IRIS – Institute for Research and Development on Inclusion and Society
Adjunct Professor, Disability Studies
Toronto, Ontario, Canada
Annette Schaffer Eskind Chair
Director, Vanderbilt Kennedy Center
Professor, Psychology and Human Development, Psychiatry, and Pediatrics
Nashville, Tennessee, USA
Dr. Dykens received a Ph.D. in clinical psychology from the University of Kansas. She completed a predoctoral internship and a postdoctoral fellowship at Yale University’s School of Medicine, Child Study Center. She served on the junior faculty at the Yale Child Study Center for seven years. In 1995, she joined the faculty of University of California Los Angeles where she was Associate Professor and then Professor-in-Residence at the Neuropsychiatric Institute, and Associate Director for Research and Training at UCLA’s Tarjan Center for Excellence on Developmental Disabilities. She directed the UCLA Lili Claire Family Resource Center and was Co-Director of out-patient clinics for persons with both intellectual disabilities and mental health concerns. She joined the Vanderbilt University faculty in 2003.
Dr. Dykens’s research examines psychopathology and areas of strength in persons with intellectual and developmental disabilities, especially those with genetic syndromes. Her studies focus on the development and correlates of psychopathology and behavioral problems in Prader-Willi syndrome, Williams syndrome, and Down syndrome. These include marked obsessive-compulsive behaviors in Prader-Willi syndrome, heightened anxiety in Williams syndrome, and increased withdrawal and depression in Down syndrome. Dykens also examines profiles of neurocognitive and adaptive strengths and weaknesses in these disorders, and how these unusual profiles refine treatment and shed light on typical development. A related area of research is stress, coping, and positive outcomes in families of persons with developmental disabilities.
In 2004, William attended law school at the University of Toronto, where he was also worked with the Journal of Law and Equality, becoming Editor in Chief in 2006. Prior to attending law school, William taught courses at the University of Toronto and McMaster University on World Religions, Indian Buddhism, and Sanskrit Literature while attending graduate programs in the academic study of religion at McMaster University, specializing in medieval Sanskrit literature.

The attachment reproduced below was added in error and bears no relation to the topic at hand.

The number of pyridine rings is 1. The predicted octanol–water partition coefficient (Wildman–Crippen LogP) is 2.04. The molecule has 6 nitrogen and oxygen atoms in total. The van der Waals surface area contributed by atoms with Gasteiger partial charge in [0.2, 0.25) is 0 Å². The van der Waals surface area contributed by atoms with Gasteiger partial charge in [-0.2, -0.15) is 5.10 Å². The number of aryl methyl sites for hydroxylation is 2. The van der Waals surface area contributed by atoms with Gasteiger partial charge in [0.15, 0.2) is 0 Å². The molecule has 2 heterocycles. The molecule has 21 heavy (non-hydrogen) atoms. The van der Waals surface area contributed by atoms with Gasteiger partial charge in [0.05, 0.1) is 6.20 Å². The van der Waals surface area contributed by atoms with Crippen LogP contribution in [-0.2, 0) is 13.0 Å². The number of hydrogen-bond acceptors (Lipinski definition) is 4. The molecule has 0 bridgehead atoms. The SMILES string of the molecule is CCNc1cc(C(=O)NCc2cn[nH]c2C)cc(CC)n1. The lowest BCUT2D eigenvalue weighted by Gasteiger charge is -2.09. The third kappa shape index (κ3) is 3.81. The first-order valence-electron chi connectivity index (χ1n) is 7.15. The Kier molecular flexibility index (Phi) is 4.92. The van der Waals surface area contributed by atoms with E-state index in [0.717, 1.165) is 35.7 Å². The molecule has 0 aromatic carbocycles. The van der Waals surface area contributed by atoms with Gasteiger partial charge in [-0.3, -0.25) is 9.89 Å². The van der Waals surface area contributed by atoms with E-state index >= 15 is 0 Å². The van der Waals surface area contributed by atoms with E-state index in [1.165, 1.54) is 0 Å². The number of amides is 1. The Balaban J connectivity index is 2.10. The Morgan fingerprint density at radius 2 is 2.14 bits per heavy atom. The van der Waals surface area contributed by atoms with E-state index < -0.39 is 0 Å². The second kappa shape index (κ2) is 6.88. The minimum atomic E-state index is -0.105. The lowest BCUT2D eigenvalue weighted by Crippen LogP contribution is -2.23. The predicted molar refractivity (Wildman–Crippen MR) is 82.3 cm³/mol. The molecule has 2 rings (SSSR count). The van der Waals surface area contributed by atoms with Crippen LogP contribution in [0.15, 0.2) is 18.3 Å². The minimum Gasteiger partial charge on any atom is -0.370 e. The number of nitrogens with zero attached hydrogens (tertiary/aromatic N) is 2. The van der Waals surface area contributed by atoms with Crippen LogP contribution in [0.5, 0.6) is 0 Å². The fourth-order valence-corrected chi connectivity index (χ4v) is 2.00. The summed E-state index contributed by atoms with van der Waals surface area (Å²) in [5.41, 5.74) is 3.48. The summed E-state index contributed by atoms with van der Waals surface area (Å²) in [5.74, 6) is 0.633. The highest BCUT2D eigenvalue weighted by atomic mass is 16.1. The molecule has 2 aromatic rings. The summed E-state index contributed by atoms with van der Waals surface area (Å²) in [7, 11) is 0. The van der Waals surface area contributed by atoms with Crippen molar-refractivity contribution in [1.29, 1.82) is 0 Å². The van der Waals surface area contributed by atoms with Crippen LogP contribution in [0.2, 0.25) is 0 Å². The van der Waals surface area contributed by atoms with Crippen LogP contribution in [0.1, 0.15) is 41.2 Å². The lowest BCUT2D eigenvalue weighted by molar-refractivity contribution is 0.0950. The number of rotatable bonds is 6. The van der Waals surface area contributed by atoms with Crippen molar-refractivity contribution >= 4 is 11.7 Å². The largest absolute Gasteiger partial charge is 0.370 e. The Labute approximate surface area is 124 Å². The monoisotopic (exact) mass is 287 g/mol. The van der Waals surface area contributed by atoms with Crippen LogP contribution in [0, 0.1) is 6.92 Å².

Mr. Durling has additional training in administration, human resources, data management, and individual and other planning and assessment techniques, non-aversive and behavioral approaches and supports and crisis intervention.
He is active provincially in the DS sector including participation on the Provincial Network, OADD, Great Lakes Society, and with provincial committees including the Provincial HR Committee, Quality Assurance Measures, Performance Measurement Framework, and the Transformation Strategy Steering Committee.
Barb has over 20 years of experience in the Ontario Public Service, and has held a variety of jobs related to training and employment, including stints at Cabinet Office as Senior Policy Advisor for Education and Training, as Director of the Apprenticeship Reform Project, and held several executive positions at the Ministry of Training, Colleges and Universities (now called Advanced Education and Skills Development). She’s most proud of her stint as the Director of Program Integration with the Transition Management Office, where she played a key role in the successful transfer of over 500 staff and $525M of federal training and employment programs to Ontario.
Barb has a degree in Fine Arts from York University, is married to Alison, and has two children, Annie and Alec, with whom she never gets to spend enough time.